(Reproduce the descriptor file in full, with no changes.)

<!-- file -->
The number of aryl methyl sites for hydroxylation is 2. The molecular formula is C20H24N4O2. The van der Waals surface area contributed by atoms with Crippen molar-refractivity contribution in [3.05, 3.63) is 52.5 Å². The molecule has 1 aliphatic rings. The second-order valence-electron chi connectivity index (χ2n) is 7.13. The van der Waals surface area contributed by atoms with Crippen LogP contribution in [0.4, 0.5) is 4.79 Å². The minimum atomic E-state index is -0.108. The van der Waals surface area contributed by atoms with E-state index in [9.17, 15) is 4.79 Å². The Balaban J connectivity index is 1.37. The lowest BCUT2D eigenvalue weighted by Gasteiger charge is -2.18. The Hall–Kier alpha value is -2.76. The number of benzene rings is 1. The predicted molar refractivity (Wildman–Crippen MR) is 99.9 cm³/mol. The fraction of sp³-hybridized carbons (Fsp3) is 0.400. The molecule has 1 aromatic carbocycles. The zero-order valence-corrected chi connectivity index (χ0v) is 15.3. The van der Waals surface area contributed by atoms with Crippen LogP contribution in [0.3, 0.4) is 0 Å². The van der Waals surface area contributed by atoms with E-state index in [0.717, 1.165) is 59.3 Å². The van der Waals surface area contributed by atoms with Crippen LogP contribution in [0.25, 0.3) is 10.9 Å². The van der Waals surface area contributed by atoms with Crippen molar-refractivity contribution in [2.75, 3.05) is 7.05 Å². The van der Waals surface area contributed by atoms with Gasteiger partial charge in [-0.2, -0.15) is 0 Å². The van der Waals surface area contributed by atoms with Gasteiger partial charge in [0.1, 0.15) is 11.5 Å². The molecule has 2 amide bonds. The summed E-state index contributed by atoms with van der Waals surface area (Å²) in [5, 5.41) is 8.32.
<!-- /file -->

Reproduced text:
The number of aryl methyl sites for hydroxylation is 2. The molecular formula is C20H24N4O2. The van der Waals surface area contributed by atoms with Crippen molar-refractivity contribution in [3.05, 3.63) is 52.5 Å². The molecule has 1 aliphatic rings. The second-order valence-electron chi connectivity index (χ2n) is 7.13. The van der Waals surface area contributed by atoms with Crippen LogP contribution in [0.4, 0.5) is 4.79 Å². The minimum atomic E-state index is -0.108. The van der Waals surface area contributed by atoms with E-state index in [9.17, 15) is 4.79 Å². The Balaban J connectivity index is 1.37. The lowest BCUT2D eigenvalue weighted by Gasteiger charge is -2.18. The Hall–Kier alpha value is -2.76. The number of benzene rings is 1. The predicted molar refractivity (Wildman–Crippen MR) is 99.9 cm³/mol. The fraction of sp³-hybridized carbons (Fsp3) is 0.400. The molecule has 1 aromatic carbocycles. The zero-order valence-corrected chi connectivity index (χ0v) is 15.3. The van der Waals surface area contributed by atoms with Crippen LogP contribution in [0.3, 0.4) is 0 Å². The van der Waals surface area contributed by atoms with E-state index in [0.717, 1.165) is 59.3 Å². The van der Waals surface area contributed by atoms with Crippen LogP contribution in [0.25, 0.3) is 10.9 Å². The van der Waals surface area contributed by atoms with Crippen molar-refractivity contribution in [2.75, 3.05) is 7.05 Å². The van der Waals surface area contributed by atoms with Gasteiger partial charge in [-0.2, -0.15) is 0 Å². The van der Waals surface area contributed by atoms with Gasteiger partial charge in [0.1, 0.15) is 11.5 Å². The molecule has 2 amide bonds. The summed E-state index contributed by atoms with van der Waals surface area (Å²) in [5, 5.41) is 8.32.